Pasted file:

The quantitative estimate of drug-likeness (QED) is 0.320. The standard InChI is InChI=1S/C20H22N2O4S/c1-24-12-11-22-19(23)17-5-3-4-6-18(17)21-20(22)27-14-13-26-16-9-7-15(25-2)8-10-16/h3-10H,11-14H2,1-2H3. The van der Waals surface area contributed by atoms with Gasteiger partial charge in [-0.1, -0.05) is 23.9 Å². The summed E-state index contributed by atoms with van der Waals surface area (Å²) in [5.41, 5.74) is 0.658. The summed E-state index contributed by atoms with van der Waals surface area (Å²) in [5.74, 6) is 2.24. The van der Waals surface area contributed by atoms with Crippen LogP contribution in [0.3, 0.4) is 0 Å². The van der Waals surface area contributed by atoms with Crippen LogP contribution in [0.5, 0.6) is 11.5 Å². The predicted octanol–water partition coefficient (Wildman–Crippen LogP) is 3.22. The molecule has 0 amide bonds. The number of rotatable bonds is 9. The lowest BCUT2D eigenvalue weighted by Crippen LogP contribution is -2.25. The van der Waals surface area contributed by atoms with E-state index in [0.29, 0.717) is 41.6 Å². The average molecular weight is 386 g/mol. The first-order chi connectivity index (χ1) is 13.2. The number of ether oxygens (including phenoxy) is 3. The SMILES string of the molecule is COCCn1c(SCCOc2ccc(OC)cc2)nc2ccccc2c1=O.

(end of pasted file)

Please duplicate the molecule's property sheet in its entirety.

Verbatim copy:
The quantitative estimate of drug-likeness (QED) is 0.320. The standard InChI is InChI=1S/C20H22N2O4S/c1-24-12-11-22-19(23)17-5-3-4-6-18(17)21-20(22)27-14-13-26-16-9-7-15(25-2)8-10-16/h3-10H,11-14H2,1-2H3. The van der Waals surface area contributed by atoms with Gasteiger partial charge in [-0.1, -0.05) is 23.9 Å². The summed E-state index contributed by atoms with van der Waals surface area (Å²) in [5.41, 5.74) is 0.658. The summed E-state index contributed by atoms with van der Waals surface area (Å²) in [5.74, 6) is 2.24. The van der Waals surface area contributed by atoms with Crippen LogP contribution in [0.3, 0.4) is 0 Å². The van der Waals surface area contributed by atoms with Crippen LogP contribution in [0.5, 0.6) is 11.5 Å². The predicted octanol–water partition coefficient (Wildman–Crippen LogP) is 3.22. The molecule has 0 amide bonds. The number of rotatable bonds is 9. The lowest BCUT2D eigenvalue weighted by Crippen LogP contribution is -2.25. The van der Waals surface area contributed by atoms with E-state index in [0.29, 0.717) is 41.6 Å². The average molecular weight is 386 g/mol. The first-order chi connectivity index (χ1) is 13.2. The number of ether oxygens (including phenoxy) is 3. The SMILES string of the molecule is COCCn1c(SCCOc2ccc(OC)cc2)nc2ccccc2c1=O.